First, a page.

Claiborne: That’s a really concrete goal of RAWtools that doesn’t exist right now. There are 300 million guns or more in our country, and we need to have a place where people can safely dispose of them and make them inoperable, and also see them repurposed into something life-giving. We’ve got another blacksmith that we’re traveling with right now who is based in Seattle, and he is the RAWtools chapter in the Northwest. That’s what Mike has been building -- a kind of network around the country where people can donate guns, and then blacksmiths who can repurpose the metal.

For some of our larger goals, we’ve been less prescriptive and more provocative, to stir people’s hearts. You could get rid of every gun in America and we could still find ways to kill each other, and no law is going to change a racist or hate-filled heart. But we have to do better at protecting people rather than protecting guns. We’ve had a lot of people participating in our event that are gun owners against gun violence, or hunters against assault weapons. That’s been really encouraging.

Some of it is beyond policies, too. It’s access to information or life-saving technology. Guns could, for example, operate off fingerprints to where if a child finds it or someone steals it or is seeking to commit suicide, it would make it harder to operate those guns in a deadly way. So we’re not going to save all lives, but we’re convinced that we can sure save some.

Q: Mike, what was the moment that you knew you wanted to pursue blacksmithing for this project?

Martin: The idea for RAWtools formed somewhere around 2010, and then the Sandy Hook shooting happened at the end of 2012. My wife is a first grade teacher, and the amount of kids that died that day was the same amount of kids that happened to be in her class. So that was the event that brought it into our world. Up until then, we were trying to figure out how we were actually going to do the physical transformation of guns into garden tools. We met a friend who was a blacksmith since he was 14, and we went out to his shop one afternoon. He showed us how to do it, and it was a lot easier than what we imagined.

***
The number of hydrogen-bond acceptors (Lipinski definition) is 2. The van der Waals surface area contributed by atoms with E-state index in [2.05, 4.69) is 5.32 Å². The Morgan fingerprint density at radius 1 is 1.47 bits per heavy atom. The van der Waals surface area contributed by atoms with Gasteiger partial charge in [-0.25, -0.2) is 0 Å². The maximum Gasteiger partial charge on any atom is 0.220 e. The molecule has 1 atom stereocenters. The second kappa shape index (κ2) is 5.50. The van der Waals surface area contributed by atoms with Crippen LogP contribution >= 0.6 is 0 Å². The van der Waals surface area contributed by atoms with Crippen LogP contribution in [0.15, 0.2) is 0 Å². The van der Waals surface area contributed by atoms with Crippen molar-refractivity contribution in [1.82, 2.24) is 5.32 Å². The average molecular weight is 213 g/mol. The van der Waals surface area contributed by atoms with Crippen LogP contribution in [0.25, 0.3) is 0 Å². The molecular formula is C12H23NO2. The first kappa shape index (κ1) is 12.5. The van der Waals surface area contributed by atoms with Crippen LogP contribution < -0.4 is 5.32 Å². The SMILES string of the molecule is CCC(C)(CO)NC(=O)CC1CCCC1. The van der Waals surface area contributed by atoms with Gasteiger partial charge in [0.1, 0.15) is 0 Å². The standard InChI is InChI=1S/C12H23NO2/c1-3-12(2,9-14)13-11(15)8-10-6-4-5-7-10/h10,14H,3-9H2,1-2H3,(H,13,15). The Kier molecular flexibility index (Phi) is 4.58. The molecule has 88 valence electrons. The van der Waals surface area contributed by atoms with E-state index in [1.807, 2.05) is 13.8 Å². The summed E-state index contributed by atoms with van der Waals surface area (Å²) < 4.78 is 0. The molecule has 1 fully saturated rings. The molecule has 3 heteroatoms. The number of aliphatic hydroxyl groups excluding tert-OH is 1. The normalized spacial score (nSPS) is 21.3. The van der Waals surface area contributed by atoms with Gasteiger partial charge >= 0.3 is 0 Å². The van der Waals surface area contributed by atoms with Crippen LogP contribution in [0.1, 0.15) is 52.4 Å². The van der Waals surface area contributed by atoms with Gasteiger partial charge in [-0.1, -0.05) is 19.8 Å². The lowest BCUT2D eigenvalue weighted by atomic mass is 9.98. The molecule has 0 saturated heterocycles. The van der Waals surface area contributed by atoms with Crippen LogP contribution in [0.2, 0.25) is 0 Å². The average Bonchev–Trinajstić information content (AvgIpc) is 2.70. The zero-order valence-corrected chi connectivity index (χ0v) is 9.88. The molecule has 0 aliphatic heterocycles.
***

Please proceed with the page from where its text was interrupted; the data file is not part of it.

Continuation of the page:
At the same time we saw that it was easy for us to learn, we saw that it was going to be easy for us to invite other people into the process, too. Our blacksmith says, “If you can hammer a nail into a wall to hang a picture, then you can learn how to blacksmith.” It’s really beautiful to think about how blacksmithing operated 400 years ago -- if your tool broke, they fixed it. And so one of the things we do at these events is surround the forge with the concerns of the audience’s heart. If something is broken in our society, we can bring it to the anvil and to the forge and offer it for transformation -- not only just the gun, but our communities.

Q: How have both of your theological backgrounds been influential for this project?

Martin: For me, I grew up in a Mennonite and Baptist home, and I attended a nondenominational evangelical church. So I’ve had a foot in two different kinds of places through most of my life, and the nonviolence has always been a part of how I grew up and interacted with the world. The formation of RAWtools came from seeing a country that has turned the gun into an idol -- how we revere it and worship it in many ways. Nonviolence and my Anabaptist faith played a real cornerstone [part] in developing it.

Claiborne: For me, it’s a little different. I grew up in the Bible Belt with guns everywhere and a military dad. So much of our culture held together God and guns and the American flag and the cross. I found that the issue of idolatry also came about in my life.

Consider the words of Warren Cassidy, who was an executive in the NRA. He said, “You would get a far better understanding if you approached [the NRA] as if you were approaching one of the great religions of the world.”

That kind of idolatry is not just about the anti-God; it’s about the almost-God. It’s attributing God-like power to something that is not God. Mike and I often say that when you look at the gun and you look at the cross, they give us two very different versions of power and what power looks like. One says I’m willing to die, and the other says I’m willing to kill. You can’t follow Jesus’ command to love your enemy and simultaneously prepare to kill them. Theologically, we want to be driven more by love than by fear.